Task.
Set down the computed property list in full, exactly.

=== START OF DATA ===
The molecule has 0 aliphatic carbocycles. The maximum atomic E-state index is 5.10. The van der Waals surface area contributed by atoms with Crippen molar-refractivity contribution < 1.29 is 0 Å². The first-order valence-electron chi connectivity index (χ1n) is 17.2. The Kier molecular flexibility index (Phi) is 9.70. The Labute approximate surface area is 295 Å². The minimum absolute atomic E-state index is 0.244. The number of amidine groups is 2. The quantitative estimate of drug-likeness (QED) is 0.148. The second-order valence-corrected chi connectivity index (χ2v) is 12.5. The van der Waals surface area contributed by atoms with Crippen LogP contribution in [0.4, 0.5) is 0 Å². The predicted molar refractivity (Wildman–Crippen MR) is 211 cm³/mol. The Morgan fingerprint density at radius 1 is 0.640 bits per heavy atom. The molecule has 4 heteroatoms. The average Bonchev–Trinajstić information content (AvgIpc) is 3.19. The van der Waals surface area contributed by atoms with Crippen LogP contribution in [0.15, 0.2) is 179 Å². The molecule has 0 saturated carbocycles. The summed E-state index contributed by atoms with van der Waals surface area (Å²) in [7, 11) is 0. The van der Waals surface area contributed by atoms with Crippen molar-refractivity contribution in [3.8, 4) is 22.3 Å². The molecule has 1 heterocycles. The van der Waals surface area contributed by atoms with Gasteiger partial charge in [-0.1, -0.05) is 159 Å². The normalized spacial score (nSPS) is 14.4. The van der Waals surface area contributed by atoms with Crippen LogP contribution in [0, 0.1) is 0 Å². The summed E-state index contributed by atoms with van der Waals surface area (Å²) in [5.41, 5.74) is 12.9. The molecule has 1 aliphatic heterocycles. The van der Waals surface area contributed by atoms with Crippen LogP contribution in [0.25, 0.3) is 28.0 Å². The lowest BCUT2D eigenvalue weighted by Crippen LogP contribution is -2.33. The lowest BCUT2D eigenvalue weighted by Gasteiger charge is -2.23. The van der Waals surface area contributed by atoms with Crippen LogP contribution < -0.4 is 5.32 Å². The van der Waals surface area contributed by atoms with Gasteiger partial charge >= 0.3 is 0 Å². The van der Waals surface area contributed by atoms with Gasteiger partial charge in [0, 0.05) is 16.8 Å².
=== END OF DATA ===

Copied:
The molecule has 0 aliphatic carbocycles. The maximum atomic E-state index is 5.10. The van der Waals surface area contributed by atoms with Crippen molar-refractivity contribution < 1.29 is 0 Å². The first-order valence-electron chi connectivity index (χ1n) is 17.2. The Kier molecular flexibility index (Phi) is 9.70. The Labute approximate surface area is 295 Å². The minimum absolute atomic E-state index is 0.244. The number of amidine groups is 2. The quantitative estimate of drug-likeness (QED) is 0.148. The second-order valence-corrected chi connectivity index (χ2v) is 12.5. The van der Waals surface area contributed by atoms with Crippen LogP contribution in [0.4, 0.5) is 0 Å². The predicted molar refractivity (Wildman–Crippen MR) is 211 cm³/mol. The Morgan fingerprint density at radius 1 is 0.640 bits per heavy atom. The molecule has 4 heteroatoms. The average Bonchev–Trinajstić information content (AvgIpc) is 3.19. The van der Waals surface area contributed by atoms with Crippen LogP contribution in [0.15, 0.2) is 179 Å². The molecule has 0 saturated carbocycles. The summed E-state index contributed by atoms with van der Waals surface area (Å²) in [7, 11) is 0. The van der Waals surface area contributed by atoms with Crippen molar-refractivity contribution in [3.8, 4) is 22.3 Å². The molecule has 1 heterocycles. The van der Waals surface area contributed by atoms with Gasteiger partial charge in [-0.1, -0.05) is 159 Å². The normalized spacial score (nSPS) is 14.4. The van der Waals surface area contributed by atoms with Crippen LogP contribution in [0, 0.1) is 0 Å². The summed E-state index contributed by atoms with van der Waals surface area (Å²) in [5.41, 5.74) is 12.9. The molecule has 1 aliphatic heterocycles. The van der Waals surface area contributed by atoms with Crippen LogP contribution in [0.25, 0.3) is 28.0 Å². The lowest BCUT2D eigenvalue weighted by Crippen LogP contribution is -2.33. The lowest BCUT2D eigenvalue weighted by Gasteiger charge is -2.23. The van der Waals surface area contributed by atoms with Crippen LogP contribution < -0.4 is 5.32 Å². The van der Waals surface area contributed by atoms with Gasteiger partial charge >= 0.3 is 0 Å². The van der Waals surface area contributed by atoms with Gasteiger partial charge in [0, 0.05) is 16.8 Å².